Finally, before you decide on your subject make sure you’re also taking the non-sky part of the background into account. If there are a lot of objects behind your subject, remember that they, too, are likely to fall into silhouette as your subject does. The result will be a subject who blends into his background, making him virtually indistinguishable from whatever happens to be back there. So, you may end up with a photo of a windmill with a person’s head mounted right in the center of it, which come to think of it might actually be pretty funny. But still, not what you had in mind.
Capturing a great silhouette, every time
The key to capturing an amazing silhouette is to understand how to use your camera’s spot metering system. Your matrix metering system might be good at capturing those accidental silhouettes, but it can’t be relied on to get the results you want every single time. How much silhouetting you get depends on factors like how bright the sky is and how large your subject is in the frame, so you can see why this isn’t the best way to get consistent results. That’s because your matrix/evaluative metering system can only work in averages—it takes a reading off of everything in the scene and uses that information to make a determination about which settings you should be using.
Dandelion sunset by Flickr user Holly Norval
Your spot metering system, on the other hand, takes a reading off of only one part of the scene—the spot in the center of the frame. To use this system, you simply place an object that you want to appear as a middle tone under the spot, then you lock in the settings so you can recompose and shoot. For a silhouette, you need to place that spot over the sky. That’s going to give you a sky with lots of detail and texture, and a subject who falls almost completely into shadow.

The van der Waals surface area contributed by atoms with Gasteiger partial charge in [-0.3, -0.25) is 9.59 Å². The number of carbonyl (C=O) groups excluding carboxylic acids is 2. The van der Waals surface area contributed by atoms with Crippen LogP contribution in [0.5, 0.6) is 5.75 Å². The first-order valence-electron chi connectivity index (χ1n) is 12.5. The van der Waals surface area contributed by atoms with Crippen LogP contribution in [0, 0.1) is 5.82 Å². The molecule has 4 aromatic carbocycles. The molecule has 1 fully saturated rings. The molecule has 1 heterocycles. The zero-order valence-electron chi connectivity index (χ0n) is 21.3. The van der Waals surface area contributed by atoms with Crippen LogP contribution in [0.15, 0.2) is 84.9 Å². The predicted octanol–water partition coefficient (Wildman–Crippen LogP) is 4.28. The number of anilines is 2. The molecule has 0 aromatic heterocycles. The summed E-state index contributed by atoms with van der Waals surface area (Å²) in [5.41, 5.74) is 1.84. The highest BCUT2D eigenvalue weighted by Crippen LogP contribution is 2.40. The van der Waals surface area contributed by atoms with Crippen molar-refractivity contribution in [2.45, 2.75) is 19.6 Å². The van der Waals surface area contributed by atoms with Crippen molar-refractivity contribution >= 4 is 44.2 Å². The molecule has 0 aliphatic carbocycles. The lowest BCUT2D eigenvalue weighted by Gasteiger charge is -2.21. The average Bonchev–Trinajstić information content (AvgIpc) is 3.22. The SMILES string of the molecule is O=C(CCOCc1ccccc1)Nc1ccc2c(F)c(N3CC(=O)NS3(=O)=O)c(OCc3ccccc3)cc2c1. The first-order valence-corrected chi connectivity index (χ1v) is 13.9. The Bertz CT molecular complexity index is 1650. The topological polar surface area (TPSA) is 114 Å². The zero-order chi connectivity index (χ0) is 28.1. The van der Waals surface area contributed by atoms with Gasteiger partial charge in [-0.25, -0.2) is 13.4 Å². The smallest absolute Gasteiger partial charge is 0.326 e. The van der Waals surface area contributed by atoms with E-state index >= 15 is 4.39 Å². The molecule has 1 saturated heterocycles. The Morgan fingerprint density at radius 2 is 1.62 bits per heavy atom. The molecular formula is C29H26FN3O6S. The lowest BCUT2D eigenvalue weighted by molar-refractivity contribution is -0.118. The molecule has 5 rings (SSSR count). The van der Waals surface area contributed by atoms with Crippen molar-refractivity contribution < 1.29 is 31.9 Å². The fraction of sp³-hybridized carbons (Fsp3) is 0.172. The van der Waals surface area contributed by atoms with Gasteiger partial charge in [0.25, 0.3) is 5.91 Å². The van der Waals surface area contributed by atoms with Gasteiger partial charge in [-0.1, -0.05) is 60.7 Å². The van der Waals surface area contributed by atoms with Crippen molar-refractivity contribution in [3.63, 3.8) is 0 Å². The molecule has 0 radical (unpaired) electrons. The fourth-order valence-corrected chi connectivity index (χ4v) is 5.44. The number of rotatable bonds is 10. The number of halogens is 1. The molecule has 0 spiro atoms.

You may be wondering about the “lock in the settings” part of the equation—you can do this a couple of different ways. Most DSLRs have an “AE-L” button on the back of the camera body—when you press and hold this button, your camera will lock in whatever settings were in place at the time you pressed the button, leaving you free to recompose and shoot. Without pressing the AE-L button, your meter would change the camera’s settings as the spot moved from its initial location to wherever it happens to fall when you make the exposure.
You can also do this simply by switching to manual mode. Use your spot metering to get a reading off of the sky, then dial in the correct settings manually. Recompose and shoot. Because you’re in manual mode, your camera won’t be second guessing those settings just because you recomposed the shot.
Not every silhouette is going to be jet black, and not every silhouette has to be that way, either. Sometimes a partial silhouette may be even more compelling than a complete one, especially if you have a subject that needs a little bit of detail in order to be identifiable. Your scene may also benefit from those suggestions of detail, such as the expression on a person’s face or the texture in the leaves of a tree. For this reason, you may want to shoot your silhouettes with bracketing—first take a shot at the reading you got from your spot meter, then take one or two more that are just a little bit over that reading. You may find you prefer the partial silhouette—and if not, that’s OK, because you’ll still have the darker one to fall back on.
Don’t forget that if you don’t get quite a perfect silhouette you can always adjust the exposure in post processing in order to darken your subject. Post processing can be particularly fun for silhouettes, because your subject itself has no detail and no color. That means that you’re free to make weird choices about color, because it’s not going to impact your subject. So feel free to experiment with your white balance and color saturation to see if you can get some really dramatic effects.
10.09.10 by Flickr user colemama
Silhouettes are really fun and creative, and they’ll teach you about your spot metering system, too. I recommend them for pretty much anyone, not just because they add some wonderful, dramatic photos to your portfolio but because they’re such a great way to help you learn about your camera and how different kinds of light can affect an image. For that reason alone, you should definitely get out there and start experimenting.